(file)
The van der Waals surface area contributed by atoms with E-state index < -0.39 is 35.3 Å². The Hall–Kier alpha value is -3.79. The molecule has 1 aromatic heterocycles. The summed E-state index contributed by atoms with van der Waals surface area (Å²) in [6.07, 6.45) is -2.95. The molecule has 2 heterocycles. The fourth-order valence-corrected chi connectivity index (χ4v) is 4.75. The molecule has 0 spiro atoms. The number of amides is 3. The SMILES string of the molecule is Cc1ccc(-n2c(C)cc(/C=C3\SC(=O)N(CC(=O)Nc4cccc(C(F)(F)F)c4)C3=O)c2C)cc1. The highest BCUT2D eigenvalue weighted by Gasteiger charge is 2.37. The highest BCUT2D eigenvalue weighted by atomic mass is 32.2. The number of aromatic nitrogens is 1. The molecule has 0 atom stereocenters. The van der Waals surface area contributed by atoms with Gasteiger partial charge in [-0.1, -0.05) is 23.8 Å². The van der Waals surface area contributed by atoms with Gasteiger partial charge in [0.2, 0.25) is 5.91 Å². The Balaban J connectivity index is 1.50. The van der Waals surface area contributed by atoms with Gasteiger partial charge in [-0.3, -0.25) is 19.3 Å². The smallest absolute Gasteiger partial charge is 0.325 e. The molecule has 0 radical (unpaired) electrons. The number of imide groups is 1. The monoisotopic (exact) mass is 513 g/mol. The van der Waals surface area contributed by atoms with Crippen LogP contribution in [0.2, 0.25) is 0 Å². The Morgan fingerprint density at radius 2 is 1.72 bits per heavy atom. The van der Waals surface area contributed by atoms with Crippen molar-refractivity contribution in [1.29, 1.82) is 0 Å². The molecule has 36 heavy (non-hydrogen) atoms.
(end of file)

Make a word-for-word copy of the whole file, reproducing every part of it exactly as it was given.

The van der Waals surface area contributed by atoms with E-state index < -0.39 is 35.3 Å². The Hall–Kier alpha value is -3.79. The molecule has 1 aromatic heterocycles. The summed E-state index contributed by atoms with van der Waals surface area (Å²) in [6.07, 6.45) is -2.95. The molecule has 2 heterocycles. The fourth-order valence-corrected chi connectivity index (χ4v) is 4.75. The molecule has 0 spiro atoms. The number of amides is 3. The SMILES string of the molecule is Cc1ccc(-n2c(C)cc(/C=C3\SC(=O)N(CC(=O)Nc4cccc(C(F)(F)F)c4)C3=O)c2C)cc1. The highest BCUT2D eigenvalue weighted by Gasteiger charge is 2.37. The highest BCUT2D eigenvalue weighted by atomic mass is 32.2. The number of aromatic nitrogens is 1. The molecule has 0 atom stereocenters. The van der Waals surface area contributed by atoms with Gasteiger partial charge in [-0.1, -0.05) is 23.8 Å². The van der Waals surface area contributed by atoms with Gasteiger partial charge in [0.2, 0.25) is 5.91 Å². The Balaban J connectivity index is 1.50. The van der Waals surface area contributed by atoms with Gasteiger partial charge in [-0.3, -0.25) is 19.3 Å². The smallest absolute Gasteiger partial charge is 0.325 e. The molecule has 0 radical (unpaired) electrons. The number of imide groups is 1. The monoisotopic (exact) mass is 513 g/mol. The van der Waals surface area contributed by atoms with Crippen LogP contribution in [0.2, 0.25) is 0 Å². The Morgan fingerprint density at radius 2 is 1.72 bits per heavy atom. The van der Waals surface area contributed by atoms with Crippen molar-refractivity contribution in [1.29, 1.82) is 0 Å². The molecule has 36 heavy (non-hydrogen) atoms.